Sample rate 10k for Arduino Uno using sdfat library

Greetings,

I am trying to sample with my Arduino Uno about 10 ksps from a microphone. I have downloaded the sdfat library and I am trying to save on sd card the data from the microphone. Currently I can sample about 4ksps, but I need more to satisfy the Niquist theorem. I want to ask kindly, if there is another method to sample about 10ksps with my Arduino Uno, I have read in another posts I could save my data in .bin file instead of .txt file, could this method solve my problem(I don’t have try it, because I am bit newbee in programming)?

Thank you in advance

Code

//SD_CS_PIN 10

#include <SPI.h>
#include “SdFat.h”
#include “sdios.h”
#define SD_CS_PIN 10
ArduinoOutStream cout(Serial);
SdFat SD;
File myFile;
const char* NameOfTheFile = “Sound1000ms_v5.txt”;
long Period = 1000, StartTime;

void setup() {
Serial.begin(115200);
if (!SD.begin(SD_CS_PIN, SPI_FULL_SPEED)){
Serial.println(“initialization failed!”);
return;}

byte PS_128 = (1 << ADPS1) | (1 << ADPS0) | (1 << ADPS2);
ADCSRA &= ~PS_128;
ADCSRA |= (1 << ADPS1) ;

void loop() {

do{
delay(10);
}while (Serial.available() && Serial.read() >= 0);

cout << F(“Type any character to start\n”);
while (!Serial.available()) {
SysCall::yield();}
//////////////////////////////////////////////////////////////////////////
/////////////////////////////////WRITE DATA///////////////////////////
myFile.open(NameOfTheFile, O_RDWR | O_CREAT | O_TRUNC);
if (myFile) {
StartTime = millis();
do{
myFile.println((analogRead(A0)));
}while(millis() - StartTime <= Period);

myFile.flush();
myFile.close();
Serial.println(“done.”);
}else{
Serial.println(“error opening the File”);}

//////Just pause for now/////
delay(20000);
}

My sd card is SanDisk Ultra micro SD, HC1, Fortmat: fat32

georgekasa:
I have read in another posts I could save my data in .bin file instead of .txt file, could this method solve my problem

I have tried it both ways before, but you will never be able to get those sort of sample speeds while using the SDFAT library. The main reason for this is because you'll get periodic blocking delays in your code due to how the SDFAT library buffers and writes data to the SD card. I've had blocking delays of up to 200ms waiting for the SDFAT library to do it's thing.

My suggestion would be for you to do the data logging on a PC - you just have to have some program on your PC that can decode the data, create a text file, and save the data to said text file. Python would be perfect for this.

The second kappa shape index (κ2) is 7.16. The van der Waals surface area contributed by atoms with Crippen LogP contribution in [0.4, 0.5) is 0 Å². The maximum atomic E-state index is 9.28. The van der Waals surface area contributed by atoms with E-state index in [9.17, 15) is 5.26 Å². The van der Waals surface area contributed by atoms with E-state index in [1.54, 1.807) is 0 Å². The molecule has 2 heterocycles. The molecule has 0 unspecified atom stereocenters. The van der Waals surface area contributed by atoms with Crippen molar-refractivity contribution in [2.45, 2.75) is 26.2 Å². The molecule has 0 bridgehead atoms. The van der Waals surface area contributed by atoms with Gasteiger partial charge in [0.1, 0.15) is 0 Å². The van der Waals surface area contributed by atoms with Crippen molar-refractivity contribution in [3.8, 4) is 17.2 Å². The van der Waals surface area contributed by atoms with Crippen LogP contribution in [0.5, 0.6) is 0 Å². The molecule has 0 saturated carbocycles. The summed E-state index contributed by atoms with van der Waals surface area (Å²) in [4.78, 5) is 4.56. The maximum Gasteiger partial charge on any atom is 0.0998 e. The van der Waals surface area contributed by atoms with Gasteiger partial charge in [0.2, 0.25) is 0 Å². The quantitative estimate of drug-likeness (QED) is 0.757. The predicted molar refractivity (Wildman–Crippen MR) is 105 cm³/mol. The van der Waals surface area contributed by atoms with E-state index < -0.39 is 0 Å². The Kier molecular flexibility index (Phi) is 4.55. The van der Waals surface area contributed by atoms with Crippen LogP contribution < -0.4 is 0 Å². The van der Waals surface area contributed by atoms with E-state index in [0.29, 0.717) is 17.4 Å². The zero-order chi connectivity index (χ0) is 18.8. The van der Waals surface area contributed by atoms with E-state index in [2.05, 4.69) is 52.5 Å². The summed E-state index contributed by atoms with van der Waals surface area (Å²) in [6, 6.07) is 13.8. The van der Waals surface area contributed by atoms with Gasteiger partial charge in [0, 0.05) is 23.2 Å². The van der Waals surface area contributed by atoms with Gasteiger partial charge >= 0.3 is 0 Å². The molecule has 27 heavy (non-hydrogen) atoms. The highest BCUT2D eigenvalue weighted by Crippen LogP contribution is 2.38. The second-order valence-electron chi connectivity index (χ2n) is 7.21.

Power_Broker thank you for your reply, unfortunately I don't have the luxury to read the data from a PC, because the aim of this mini project would leave the arduino to "work" in nature.

Even if you did NOTHING but continuous analogReads, I'm not sure you'd hit 10K/second. Each analogRead takes roughly 100uSec, unless you reduce the resolution. below 10 bits.

Regards,
Ray L.

There is a method to read from SD-card with high sample rates:

https://www.hackerspace-ffm.de/wiki/index.php?title=SimpleSDAudio

Some features:

8-Bit PWM output - no external DAC required
16-Bit emulation using 2x 8-Bit PWM output - requires only two resistors
62.500 kHz (fullrate) / 31.250 kHz (halfrate) sampling rate @ 16 MHz
31.250 kHz (fullrate) / 15.625 kHz (halfrate) sampling rate @ 8 Mhz
PWM output is operating always at fullrate for easier filtering
Mono, bridge and stereo mode
Integrated SD library (minimal FAT only, optimized for low RAM usage and high performance)

I guess that writing on SD card will be somewhat slowlier, but it's woth to try.

SupArdu Thank you very much for the link.

SupArdu:
There is a method to read from SD-card with high sample rates:

SimpleSDAudio – Hackerspace Ffm

Some features:
I guess that writing on SD card will be somewhat slowlier, but it's woth to try.

Nope, this library is only for playback, not datalogging

Still really cool find tho :wink:

Saving data in binary has several benefits. First, every value is exactly 2 bytes. In ASCII, values can be 3, 4, 5, or 6 bytes (because analogRead() returns numbers from 0 to 1023, and println() adds a carriage return and line feed). Second, print() needs to convert the value to a string, to write in ASCII format. Writing in binary skips that step.

However, sine the analogRead() takes 104 uS, you'd still be very hard pressed to achieve your desired smaple rate with a Uno.

A Teensy would be a better choice - faster processor and faster analog to digital converter, and no more expensive than an Arduino, and it can be programmed like an Arduino. Have a look at some of the projects on the pjrc.com site, dealing with audio.

PaulS:
A Teensy would be a better choice - faster processor and faster analog to digital converter, and no more expensive than an Arduino, and it can be programmed like an Arduino. Have a look at some of the projects on the pjrc.com site, dealing with audio.

Yeah, even with sampling at 16bits precision and not doing anything extra fancy in terms of optimization, I've been able to sample at around 20KHz with a Teensy 3.5.

That being said - the SD card can still easily ruin your sample rate by introducing 10-200ms lag spikes periodically